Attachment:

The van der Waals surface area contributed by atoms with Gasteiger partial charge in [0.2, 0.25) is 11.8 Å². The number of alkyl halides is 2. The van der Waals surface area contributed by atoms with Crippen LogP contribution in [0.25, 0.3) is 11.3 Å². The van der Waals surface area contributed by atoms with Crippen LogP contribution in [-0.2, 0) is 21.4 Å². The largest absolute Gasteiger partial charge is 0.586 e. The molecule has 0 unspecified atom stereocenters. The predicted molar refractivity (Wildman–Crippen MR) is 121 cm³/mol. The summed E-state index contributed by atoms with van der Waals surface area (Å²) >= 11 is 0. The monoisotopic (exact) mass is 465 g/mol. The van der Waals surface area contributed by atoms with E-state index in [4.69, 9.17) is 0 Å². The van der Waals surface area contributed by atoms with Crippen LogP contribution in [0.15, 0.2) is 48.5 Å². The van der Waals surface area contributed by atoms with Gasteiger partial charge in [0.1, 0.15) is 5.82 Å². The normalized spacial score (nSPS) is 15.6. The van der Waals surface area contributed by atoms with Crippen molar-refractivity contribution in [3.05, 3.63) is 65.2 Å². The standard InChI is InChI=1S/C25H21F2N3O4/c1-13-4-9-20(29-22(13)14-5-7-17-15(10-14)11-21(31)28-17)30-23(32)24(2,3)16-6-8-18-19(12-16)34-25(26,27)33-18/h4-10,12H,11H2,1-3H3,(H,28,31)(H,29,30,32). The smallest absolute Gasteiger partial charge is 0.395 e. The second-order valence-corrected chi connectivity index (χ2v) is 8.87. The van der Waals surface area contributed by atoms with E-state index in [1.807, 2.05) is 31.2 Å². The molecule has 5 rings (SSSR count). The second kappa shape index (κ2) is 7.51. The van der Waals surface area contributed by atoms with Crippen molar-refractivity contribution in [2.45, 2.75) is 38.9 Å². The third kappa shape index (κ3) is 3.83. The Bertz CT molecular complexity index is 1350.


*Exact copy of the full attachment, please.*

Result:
The van der Waals surface area contributed by atoms with Gasteiger partial charge in [0.2, 0.25) is 11.8 Å². The number of alkyl halides is 2. The van der Waals surface area contributed by atoms with Crippen LogP contribution in [0.25, 0.3) is 11.3 Å². The van der Waals surface area contributed by atoms with Crippen LogP contribution in [-0.2, 0) is 21.4 Å². The largest absolute Gasteiger partial charge is 0.586 e. The molecule has 0 unspecified atom stereocenters. The predicted molar refractivity (Wildman–Crippen MR) is 121 cm³/mol. The summed E-state index contributed by atoms with van der Waals surface area (Å²) >= 11 is 0. The monoisotopic (exact) mass is 465 g/mol. The van der Waals surface area contributed by atoms with E-state index in [4.69, 9.17) is 0 Å². The van der Waals surface area contributed by atoms with Crippen LogP contribution in [0.15, 0.2) is 48.5 Å². The van der Waals surface area contributed by atoms with Gasteiger partial charge in [0.1, 0.15) is 5.82 Å². The normalized spacial score (nSPS) is 15.6. The van der Waals surface area contributed by atoms with Crippen molar-refractivity contribution in [3.05, 3.63) is 65.2 Å². The standard InChI is InChI=1S/C25H21F2N3O4/c1-13-4-9-20(29-22(13)14-5-7-17-15(10-14)11-21(31)28-17)30-23(32)24(2,3)16-6-8-18-19(12-16)34-25(26,27)33-18/h4-10,12H,11H2,1-3H3,(H,28,31)(H,29,30,32). The smallest absolute Gasteiger partial charge is 0.395 e. The second-order valence-corrected chi connectivity index (χ2v) is 8.87. The van der Waals surface area contributed by atoms with E-state index in [1.807, 2.05) is 31.2 Å². The molecule has 5 rings (SSSR count). The second kappa shape index (κ2) is 7.51. The van der Waals surface area contributed by atoms with Crippen molar-refractivity contribution in [2.45, 2.75) is 38.9 Å². The third kappa shape index (κ3) is 3.83. The Bertz CT molecular complexity index is 1350.